We recently announced that we received Approved Provider status by the DAA for our OBA compliance product, TRUSTed Ads. We have developed TRUSTed Ads because our customers have aggressively asked us to provide such an offering.  As the advertising industry looks to self-regulate its online behavioral advertising practices, it makes sense to turn to the leader in online privacy to help educate consumers in a trusted way with a brand name partner that has 13 years of experience.  From an infrastructure perspective, we have been serving our TRUSTe seal for thousands of customers on a daily basis across multiple seal types and sizes, not to mention our seal is translated into 33 languages, so we have a long track record of operational execution for our customers to leverage for TRUSTed Ads.

How will you price the “i”, if you will? Do you see it as a significant, revenue growth driver?


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We currently offer a full end-to-end compliance solution that starts with an ad tag insertion, then delivers the industry “forward i” icon, the interstitial notice upon icon click, and finally additional information and the consumer preference manager.  As we only have contracts directly with our clients as opposed to being an industry watchdog, we provide each client a full set of reporting on a real-time and monthly summary basis and it is up to them to share this data with regulators or industry associations.  We price on a CPM basis with a basic service which is upgradeable to include additional consumer interface customization and advanced reporting and we are offering free trials to customers in this initial phase of market implementation.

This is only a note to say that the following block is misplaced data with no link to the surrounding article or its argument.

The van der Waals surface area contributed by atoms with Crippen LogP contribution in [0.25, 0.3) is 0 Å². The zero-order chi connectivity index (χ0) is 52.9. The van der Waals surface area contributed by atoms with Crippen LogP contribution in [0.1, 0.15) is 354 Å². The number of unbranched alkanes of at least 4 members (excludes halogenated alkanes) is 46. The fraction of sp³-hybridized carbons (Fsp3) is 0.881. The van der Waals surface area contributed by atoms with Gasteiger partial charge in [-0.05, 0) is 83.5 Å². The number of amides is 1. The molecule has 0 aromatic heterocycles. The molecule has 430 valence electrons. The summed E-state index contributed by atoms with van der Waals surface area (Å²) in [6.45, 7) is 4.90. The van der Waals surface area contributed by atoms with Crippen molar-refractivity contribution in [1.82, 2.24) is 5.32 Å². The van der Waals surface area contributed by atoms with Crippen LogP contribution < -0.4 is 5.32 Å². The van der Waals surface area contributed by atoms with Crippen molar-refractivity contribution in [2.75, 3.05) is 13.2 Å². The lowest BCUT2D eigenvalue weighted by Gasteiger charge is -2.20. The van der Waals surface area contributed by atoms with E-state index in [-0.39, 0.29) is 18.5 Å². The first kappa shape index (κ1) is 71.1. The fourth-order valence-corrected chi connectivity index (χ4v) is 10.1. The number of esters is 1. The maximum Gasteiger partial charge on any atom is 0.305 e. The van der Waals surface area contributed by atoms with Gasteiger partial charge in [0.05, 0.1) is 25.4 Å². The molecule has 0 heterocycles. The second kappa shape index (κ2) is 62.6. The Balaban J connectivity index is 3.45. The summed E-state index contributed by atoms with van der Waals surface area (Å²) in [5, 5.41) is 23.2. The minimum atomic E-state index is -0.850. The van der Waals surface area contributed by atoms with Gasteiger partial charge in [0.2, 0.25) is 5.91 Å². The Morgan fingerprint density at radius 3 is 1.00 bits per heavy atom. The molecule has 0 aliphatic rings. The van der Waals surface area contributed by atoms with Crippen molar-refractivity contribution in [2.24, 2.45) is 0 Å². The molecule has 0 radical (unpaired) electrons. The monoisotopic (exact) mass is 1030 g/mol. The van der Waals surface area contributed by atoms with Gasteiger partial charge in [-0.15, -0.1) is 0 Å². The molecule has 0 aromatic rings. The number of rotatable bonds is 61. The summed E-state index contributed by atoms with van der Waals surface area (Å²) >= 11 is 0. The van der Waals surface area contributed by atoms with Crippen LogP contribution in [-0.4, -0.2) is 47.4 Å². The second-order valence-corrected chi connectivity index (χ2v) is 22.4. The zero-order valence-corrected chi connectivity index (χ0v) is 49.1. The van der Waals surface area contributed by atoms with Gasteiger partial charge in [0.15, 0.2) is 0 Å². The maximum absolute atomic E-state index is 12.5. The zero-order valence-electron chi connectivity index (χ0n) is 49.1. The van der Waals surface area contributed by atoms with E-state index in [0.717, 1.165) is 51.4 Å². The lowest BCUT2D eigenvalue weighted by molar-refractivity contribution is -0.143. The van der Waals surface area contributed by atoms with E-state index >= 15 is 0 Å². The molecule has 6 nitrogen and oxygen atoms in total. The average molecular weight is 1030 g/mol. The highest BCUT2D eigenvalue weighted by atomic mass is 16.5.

Can you break out the target market for TRUSTe’s products today?

TRUSTe provides its privacy services to a few large and growing end markets and most of our customers purchase multiple privacy services across these markets.  Our historical product of website privacy certification is sold to companies operating a website which could be across any vertical.  As examples, Adobe, Apple, Best Buy, Facebook, Intuit, NFL, Pfizer. Salesforce, The New York Times and Zagat are all customers of TRUSTe’s website privacy services.  Our second major set of customers are those that are utilizing mobile applications to reach their target audience and examples would be Allstate, GoDaddy, The Weather Channel and Yelp.  These customers are often looking to provide a unified customer experience across their website and mobile applications.  Finally, customers are interested in our TRUSTed Ads product that has been mentioned above and customer examples are Comcast, Intuit, Media6Degrees and Publishers Clearing House.

Most relevant is that our customers look to provide privacy consistency across their consumer base whether interacting via website, mobile or advertising and TRUSTe has the unique ability to serve this need.

Any thoughts on the ad verification business model such as those grown by AdSafe Media, DoubleVerify, AdXpose, Adometry, et al.?  Will TRUSTe get into the ad verification solutions business?